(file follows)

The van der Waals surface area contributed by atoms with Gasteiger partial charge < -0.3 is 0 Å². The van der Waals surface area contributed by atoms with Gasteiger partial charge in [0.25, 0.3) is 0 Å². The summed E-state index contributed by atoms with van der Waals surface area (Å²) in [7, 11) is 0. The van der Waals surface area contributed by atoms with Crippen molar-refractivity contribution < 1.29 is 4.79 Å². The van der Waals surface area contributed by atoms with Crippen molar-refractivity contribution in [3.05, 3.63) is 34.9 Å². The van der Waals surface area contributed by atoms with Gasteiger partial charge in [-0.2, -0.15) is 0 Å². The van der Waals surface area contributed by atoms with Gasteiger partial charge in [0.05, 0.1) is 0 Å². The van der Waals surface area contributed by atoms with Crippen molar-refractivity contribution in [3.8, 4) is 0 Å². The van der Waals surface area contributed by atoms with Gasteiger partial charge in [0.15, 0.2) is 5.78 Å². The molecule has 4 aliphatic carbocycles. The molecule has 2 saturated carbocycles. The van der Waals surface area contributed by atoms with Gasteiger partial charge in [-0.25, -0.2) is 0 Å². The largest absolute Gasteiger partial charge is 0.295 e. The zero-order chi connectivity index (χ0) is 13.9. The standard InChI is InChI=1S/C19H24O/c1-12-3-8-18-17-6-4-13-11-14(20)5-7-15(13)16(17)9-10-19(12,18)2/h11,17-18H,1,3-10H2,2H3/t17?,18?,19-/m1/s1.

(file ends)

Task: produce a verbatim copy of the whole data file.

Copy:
The van der Waals surface area contributed by atoms with Gasteiger partial charge < -0.3 is 0 Å². The van der Waals surface area contributed by atoms with Gasteiger partial charge in [0.25, 0.3) is 0 Å². The summed E-state index contributed by atoms with van der Waals surface area (Å²) in [7, 11) is 0. The van der Waals surface area contributed by atoms with Crippen molar-refractivity contribution < 1.29 is 4.79 Å². The van der Waals surface area contributed by atoms with Crippen molar-refractivity contribution in [3.05, 3.63) is 34.9 Å². The van der Waals surface area contributed by atoms with Gasteiger partial charge in [-0.2, -0.15) is 0 Å². The van der Waals surface area contributed by atoms with Gasteiger partial charge in [0.05, 0.1) is 0 Å². The van der Waals surface area contributed by atoms with Crippen molar-refractivity contribution in [3.8, 4) is 0 Å². The van der Waals surface area contributed by atoms with Gasteiger partial charge in [0.15, 0.2) is 5.78 Å². The molecule has 4 aliphatic carbocycles. The molecule has 2 saturated carbocycles. The van der Waals surface area contributed by atoms with Gasteiger partial charge in [-0.25, -0.2) is 0 Å². The largest absolute Gasteiger partial charge is 0.295 e. The zero-order chi connectivity index (χ0) is 13.9. The standard InChI is InChI=1S/C19H24O/c1-12-3-8-18-17-6-4-13-11-14(20)5-7-15(13)16(17)9-10-19(12,18)2/h11,17-18H,1,3-10H2,2H3/t17?,18?,19-/m1/s1.